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. Last Updated: 07/27/2016

Gazprom Moves In On Hungarian Firm

BUDAPEST, Hungary — Gas monopoly Gazprom on Thursday moved closer to owning Hungary's second-largest chemicals firm when a corporate ally, Austria's CE Oil and Gas, made a public offer worth about $190 million for BorsodChem.

CE Oil and Gas Beteilung und Verwaltung AG, wholly owned by VCP Vienna Capital Partners AG, said BorsodChem's board had unanimously recommended its 5,300 forint ($18.31) per share offer, which opens July 1 and closes Aug. 26.

The bid comes just a day after Russian petrochemicals firm Sibur, controlled by Gazprom, acquired almost 25 percent of BorsodChem and adds a new twist to a long-running battle for control of the Hungarian chemicals group.

Gazprom, which controls a quarter of the world's natural gas reserves and is 38 percent owned by the Russian government, has long been vying with oil and gas group MOL for leadership in the Hungarian chemicals sector.

Earlier this year investors closely linked to Gazprom took control of BorsodChem by means of increased stakes, options on stakes and board seats.

Gazprom, which recently had a change in management, is not known to hold any direct stake in BorsodChem.

CE currently holds 16.1 percent of BorsodChem, and Sibur on Wednesday exercised an option to buy a stake from CIB Bank, the Hungarian arm of Italy's IntesaBci group. Together, CE and Sibur have 40.9 percent.

CE is bidding for the outstanding 10,230,865 shares, or 83.9 percent of BorsodChem. Its bid values BorsodChem at 64.6 billion Hungarian forints ($222.9 million), and analysts say the price undervalues a company that had first-quarter sales of 31.72 billion forints and operating profit of 3.05 billion forints.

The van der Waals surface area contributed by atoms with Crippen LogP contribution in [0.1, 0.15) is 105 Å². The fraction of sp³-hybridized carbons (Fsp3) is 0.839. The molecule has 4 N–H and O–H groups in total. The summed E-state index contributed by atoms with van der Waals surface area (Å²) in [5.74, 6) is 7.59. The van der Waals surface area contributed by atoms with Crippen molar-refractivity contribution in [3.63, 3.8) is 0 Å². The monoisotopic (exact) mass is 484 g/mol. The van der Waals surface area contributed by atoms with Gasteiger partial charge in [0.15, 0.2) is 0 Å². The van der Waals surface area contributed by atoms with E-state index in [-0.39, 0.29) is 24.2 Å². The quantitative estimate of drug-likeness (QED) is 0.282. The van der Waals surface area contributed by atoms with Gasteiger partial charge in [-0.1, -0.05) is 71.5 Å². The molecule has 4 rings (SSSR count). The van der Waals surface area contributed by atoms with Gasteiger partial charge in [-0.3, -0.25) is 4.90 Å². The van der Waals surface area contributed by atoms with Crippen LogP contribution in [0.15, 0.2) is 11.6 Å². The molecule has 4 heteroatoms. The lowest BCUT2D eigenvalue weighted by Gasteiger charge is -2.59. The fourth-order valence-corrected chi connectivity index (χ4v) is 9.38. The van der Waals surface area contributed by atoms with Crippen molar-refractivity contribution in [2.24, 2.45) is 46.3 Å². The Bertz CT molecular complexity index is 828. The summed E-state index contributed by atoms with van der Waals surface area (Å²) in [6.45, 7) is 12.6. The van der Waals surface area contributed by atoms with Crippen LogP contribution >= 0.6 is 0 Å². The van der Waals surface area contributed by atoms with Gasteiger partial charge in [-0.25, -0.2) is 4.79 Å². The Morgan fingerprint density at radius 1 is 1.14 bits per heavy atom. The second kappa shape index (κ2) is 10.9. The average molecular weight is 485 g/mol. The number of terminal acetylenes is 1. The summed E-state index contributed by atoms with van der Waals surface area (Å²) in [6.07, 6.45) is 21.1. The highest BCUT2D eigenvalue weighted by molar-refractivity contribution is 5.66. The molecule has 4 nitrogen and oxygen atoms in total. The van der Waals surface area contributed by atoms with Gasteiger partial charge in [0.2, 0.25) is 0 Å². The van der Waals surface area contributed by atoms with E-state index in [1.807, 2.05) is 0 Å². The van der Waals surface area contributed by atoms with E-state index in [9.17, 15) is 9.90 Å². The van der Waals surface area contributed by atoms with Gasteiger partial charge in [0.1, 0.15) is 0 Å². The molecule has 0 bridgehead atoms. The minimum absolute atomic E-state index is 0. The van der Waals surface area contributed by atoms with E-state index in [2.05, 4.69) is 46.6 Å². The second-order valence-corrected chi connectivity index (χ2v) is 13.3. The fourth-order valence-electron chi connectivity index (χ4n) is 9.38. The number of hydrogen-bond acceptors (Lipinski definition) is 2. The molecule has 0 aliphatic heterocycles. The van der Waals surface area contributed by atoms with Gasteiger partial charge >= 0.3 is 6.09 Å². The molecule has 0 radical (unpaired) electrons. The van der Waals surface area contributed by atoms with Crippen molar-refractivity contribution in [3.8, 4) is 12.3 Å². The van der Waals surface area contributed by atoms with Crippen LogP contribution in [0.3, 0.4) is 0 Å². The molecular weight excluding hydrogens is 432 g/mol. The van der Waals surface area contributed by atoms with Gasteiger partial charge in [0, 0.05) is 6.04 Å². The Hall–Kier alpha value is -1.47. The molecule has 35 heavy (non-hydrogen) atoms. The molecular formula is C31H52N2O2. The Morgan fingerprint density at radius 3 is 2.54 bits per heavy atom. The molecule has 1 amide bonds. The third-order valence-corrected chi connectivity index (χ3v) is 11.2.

The offer price is 2.9 percent higher than the 90-day average Budapest Stock Exchange share price and 5.89 percent higher than the 5,005 forint closing price June 13.

Analysts said that Sibur, which already sells raw materials to BorsodChem and helps sell the firm's products in Russia, would be the ultimate holding vehicle for all the BorsodChem shares CE acquires.

BorsodChem chief executive Laszlo Kovacs said that cooperation between BorsodChem and Sibur would intensify in the next few years.

"To me it seems that there is [a link between CE Oil and Sibur] and there will not be a counteroffer from Sibur," said Tamas Pletser at Erste Bank Investment. "It's possible that they will sell their stake to Sibur later."

Attila Vago at Concorde said the final destination of the BorsodChem shares would probably be Sibur in two years' time.

"It cannot be excluded that CE is collecting all BorsodChem shares, and … finally the BorsodChem package would land at Sibur," said Karoly Schweininger at Nemet Investment Rt.